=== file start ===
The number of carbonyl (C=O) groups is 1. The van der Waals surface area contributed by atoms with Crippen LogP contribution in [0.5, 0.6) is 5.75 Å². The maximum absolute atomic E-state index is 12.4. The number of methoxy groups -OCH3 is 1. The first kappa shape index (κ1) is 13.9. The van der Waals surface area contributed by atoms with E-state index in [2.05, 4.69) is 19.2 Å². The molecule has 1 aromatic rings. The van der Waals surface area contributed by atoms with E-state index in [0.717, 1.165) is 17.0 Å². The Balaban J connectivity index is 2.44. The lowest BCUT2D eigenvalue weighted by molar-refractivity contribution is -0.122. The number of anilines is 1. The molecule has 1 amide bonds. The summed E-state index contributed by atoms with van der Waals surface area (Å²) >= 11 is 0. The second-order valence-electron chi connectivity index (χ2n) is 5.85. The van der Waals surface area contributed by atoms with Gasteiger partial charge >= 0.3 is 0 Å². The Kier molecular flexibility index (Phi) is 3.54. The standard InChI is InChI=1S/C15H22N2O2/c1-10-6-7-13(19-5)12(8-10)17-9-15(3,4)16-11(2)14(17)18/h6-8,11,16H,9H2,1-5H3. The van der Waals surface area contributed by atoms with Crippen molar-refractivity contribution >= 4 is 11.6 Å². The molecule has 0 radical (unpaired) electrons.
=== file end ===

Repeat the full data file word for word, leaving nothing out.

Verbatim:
The number of carbonyl (C=O) groups is 1. The van der Waals surface area contributed by atoms with Crippen LogP contribution in [0.5, 0.6) is 5.75 Å². The maximum absolute atomic E-state index is 12.4. The number of methoxy groups -OCH3 is 1. The first kappa shape index (κ1) is 13.9. The van der Waals surface area contributed by atoms with E-state index in [2.05, 4.69) is 19.2 Å². The molecule has 1 aromatic rings. The van der Waals surface area contributed by atoms with E-state index in [0.717, 1.165) is 17.0 Å². The Balaban J connectivity index is 2.44. The lowest BCUT2D eigenvalue weighted by molar-refractivity contribution is -0.122. The number of anilines is 1. The molecule has 1 amide bonds. The summed E-state index contributed by atoms with van der Waals surface area (Å²) >= 11 is 0. The second-order valence-electron chi connectivity index (χ2n) is 5.85. The van der Waals surface area contributed by atoms with Gasteiger partial charge >= 0.3 is 0 Å². The Kier molecular flexibility index (Phi) is 3.54. The standard InChI is InChI=1S/C15H22N2O2/c1-10-6-7-13(19-5)12(8-10)17-9-15(3,4)16-11(2)14(17)18/h6-8,11,16H,9H2,1-5H3. The van der Waals surface area contributed by atoms with Crippen molar-refractivity contribution >= 4 is 11.6 Å². The molecule has 0 radical (unpaired) electrons.